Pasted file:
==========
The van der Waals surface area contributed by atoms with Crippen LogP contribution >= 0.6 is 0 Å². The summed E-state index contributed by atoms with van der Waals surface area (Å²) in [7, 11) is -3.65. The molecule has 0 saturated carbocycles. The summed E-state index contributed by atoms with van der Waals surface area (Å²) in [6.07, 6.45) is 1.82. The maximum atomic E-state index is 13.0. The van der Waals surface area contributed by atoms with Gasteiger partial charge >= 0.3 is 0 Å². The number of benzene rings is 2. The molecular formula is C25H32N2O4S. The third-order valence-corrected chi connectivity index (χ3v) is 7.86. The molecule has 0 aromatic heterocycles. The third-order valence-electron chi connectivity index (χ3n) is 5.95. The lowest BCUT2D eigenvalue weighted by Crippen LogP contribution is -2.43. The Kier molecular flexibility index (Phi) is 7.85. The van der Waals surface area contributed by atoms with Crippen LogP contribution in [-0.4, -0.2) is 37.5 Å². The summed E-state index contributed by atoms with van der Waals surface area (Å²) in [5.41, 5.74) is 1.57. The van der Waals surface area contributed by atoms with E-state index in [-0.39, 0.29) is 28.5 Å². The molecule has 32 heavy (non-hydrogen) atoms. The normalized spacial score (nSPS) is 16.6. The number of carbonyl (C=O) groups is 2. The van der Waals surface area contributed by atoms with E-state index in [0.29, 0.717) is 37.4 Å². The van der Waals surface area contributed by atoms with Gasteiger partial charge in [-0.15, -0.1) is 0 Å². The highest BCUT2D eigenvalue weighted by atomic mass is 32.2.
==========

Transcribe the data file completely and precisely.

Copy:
The van der Waals surface area contributed by atoms with Crippen LogP contribution >= 0.6 is 0 Å². The summed E-state index contributed by atoms with van der Waals surface area (Å²) in [7, 11) is -3.65. The molecule has 0 saturated carbocycles. The summed E-state index contributed by atoms with van der Waals surface area (Å²) in [6.07, 6.45) is 1.82. The maximum atomic E-state index is 13.0. The van der Waals surface area contributed by atoms with Gasteiger partial charge >= 0.3 is 0 Å². The number of benzene rings is 2. The molecular formula is C25H32N2O4S. The third-order valence-corrected chi connectivity index (χ3v) is 7.86. The molecule has 0 aromatic heterocycles. The third-order valence-electron chi connectivity index (χ3n) is 5.95. The lowest BCUT2D eigenvalue weighted by Crippen LogP contribution is -2.43. The Kier molecular flexibility index (Phi) is 7.85. The van der Waals surface area contributed by atoms with Crippen LogP contribution in [-0.4, -0.2) is 37.5 Å². The summed E-state index contributed by atoms with van der Waals surface area (Å²) in [5.41, 5.74) is 1.57. The van der Waals surface area contributed by atoms with E-state index in [-0.39, 0.29) is 28.5 Å². The molecule has 32 heavy (non-hydrogen) atoms. The normalized spacial score (nSPS) is 16.6. The number of carbonyl (C=O) groups is 2. The van der Waals surface area contributed by atoms with E-state index in [0.29, 0.717) is 37.4 Å². The van der Waals surface area contributed by atoms with Gasteiger partial charge in [-0.15, -0.1) is 0 Å². The highest BCUT2D eigenvalue weighted by atomic mass is 32.2.